In a way, we can see the vicious bathroom bills in North Carolina, Mississippi, Florida, and beyond as attempts to deny this new reality, to insist that there is only one kind of man or woman, and that we all know exactly who is what from the moment a person is born. These bills aren’t so much about policing actual behavior—because many trans people have used and will continue to use the bathroom that corresponds to their lived gender without anyone ever noticing—as they are about policing how we think about gender. The poisonous heart of this legislation is not what it forbids, but what it promotes: the idea that we can tell trans people from cis people and that regardless of how you identify, how you look, or what your driver’s license might say, the determining factor in regards to your gender is what a doctor said 2.5 seconds after you entered this world.

Sadly, resistance to the idea of being cisgender isn’t coming just from social conservatives who want to roll back the clock on gender to 1951 (the year before Christine Jorgensen became the first person in America to gain fame for gender reassignment). Some self-identified feminists and socially progressive gay men also abhor the term.

What do these two groups have in common? They tend to live in highly gender-segregated worlds (meaning most of their close relationships are with other cis men or women), while simultaneously not falling neatly within the standard behavioral boundaries of those genders. Though they might dress or behave in ways that aren’t traditionally masculine or feminine, they still identify with the gender they were born into. Thus they live in a double bind: not transgender, but often the victims of gender-based oppression (a nasty mélange of transphobia, homophobia, and misogyny).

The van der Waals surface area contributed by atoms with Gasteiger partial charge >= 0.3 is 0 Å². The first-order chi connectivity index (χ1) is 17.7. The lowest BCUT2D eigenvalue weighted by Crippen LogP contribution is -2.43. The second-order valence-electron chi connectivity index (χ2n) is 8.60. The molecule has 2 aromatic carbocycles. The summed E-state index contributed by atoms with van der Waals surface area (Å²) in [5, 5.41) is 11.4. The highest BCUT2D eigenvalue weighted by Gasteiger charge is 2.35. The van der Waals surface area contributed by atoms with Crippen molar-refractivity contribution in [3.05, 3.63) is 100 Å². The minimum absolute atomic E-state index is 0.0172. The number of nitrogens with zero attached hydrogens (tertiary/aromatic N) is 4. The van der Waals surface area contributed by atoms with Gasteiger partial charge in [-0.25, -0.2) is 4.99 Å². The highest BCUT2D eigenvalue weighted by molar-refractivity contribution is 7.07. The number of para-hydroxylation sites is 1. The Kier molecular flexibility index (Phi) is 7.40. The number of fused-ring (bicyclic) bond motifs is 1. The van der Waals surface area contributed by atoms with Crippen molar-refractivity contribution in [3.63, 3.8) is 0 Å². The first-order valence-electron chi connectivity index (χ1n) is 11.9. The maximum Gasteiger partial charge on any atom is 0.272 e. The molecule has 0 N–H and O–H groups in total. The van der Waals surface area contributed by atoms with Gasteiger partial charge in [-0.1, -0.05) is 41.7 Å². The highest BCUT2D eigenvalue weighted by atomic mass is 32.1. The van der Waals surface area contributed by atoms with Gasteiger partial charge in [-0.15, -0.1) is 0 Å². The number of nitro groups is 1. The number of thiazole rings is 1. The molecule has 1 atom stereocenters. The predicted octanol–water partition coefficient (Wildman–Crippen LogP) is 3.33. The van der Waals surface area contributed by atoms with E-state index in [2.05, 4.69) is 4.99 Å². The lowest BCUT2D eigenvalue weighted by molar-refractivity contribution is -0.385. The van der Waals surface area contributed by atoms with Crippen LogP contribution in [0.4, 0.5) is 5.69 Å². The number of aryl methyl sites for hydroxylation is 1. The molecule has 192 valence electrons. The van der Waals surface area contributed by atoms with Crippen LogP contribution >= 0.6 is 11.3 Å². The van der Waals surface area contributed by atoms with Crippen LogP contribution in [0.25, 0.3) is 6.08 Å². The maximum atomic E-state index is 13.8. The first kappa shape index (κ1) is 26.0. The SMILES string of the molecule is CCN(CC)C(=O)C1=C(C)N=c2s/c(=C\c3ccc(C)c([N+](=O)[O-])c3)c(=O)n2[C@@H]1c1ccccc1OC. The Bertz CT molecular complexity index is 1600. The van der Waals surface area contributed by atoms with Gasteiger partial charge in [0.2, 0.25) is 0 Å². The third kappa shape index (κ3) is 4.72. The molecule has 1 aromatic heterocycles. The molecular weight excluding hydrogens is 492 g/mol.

“I can understand why some of those people would feel that splitting everything into cis versus trans can invisibilize their experiences,” said Serano. That said, not everyone who is punished for transgressing gender norms is punished equally, and transgender people (especially feminine ones) are particularly singled out. Already this year, nine trans women have been murdered in the U.S.—that we know of.

In his book Gay New York, historian George Chauncey showed that, as homosexuality and heterosexuality became clearly delineated in the public mind in the early 1900s, something analogous to the cis situation happened with men who did not identify as gay but still participated in same-sex sexual acts. As gayness became something you were, not something you did, these men were left without any conceptual space to inhabit. The way the Western world thought about sexual identity shifted, and they were left behind (though as Jane Ward explores in her brilliant book Not Gay, that doesn’t mean they disappeared).

Right now, as the emergence of cis identity in popular culture shows, we are undergoing another seismic shift in our conceptualization of gender and sexuality. Indeed, people who are today identified as cis by the broader trans community might not have been even just 20 years ago. As an example, although drag queens who do not specifically identify as trans are these days generally considered cisgender, the original subtitle to Leslie Feinberg’s groundbreaking 1997 book Transgender Warriors was Making History From Joan of Arc to RuPaul.”

Chances are, both the concept of being trans- or cisgender and the words we use to describe those conditions are likely to change again—and again and again. For this reason, it’s important to always keep in mind the bigger goal: expanded gender freedom for everyone, regardless of how we identify, behave, or appear to others. And in the meantime, if someone calls you cisgender—and it’s true—don’t take it as an insult; wear it with cissy pride.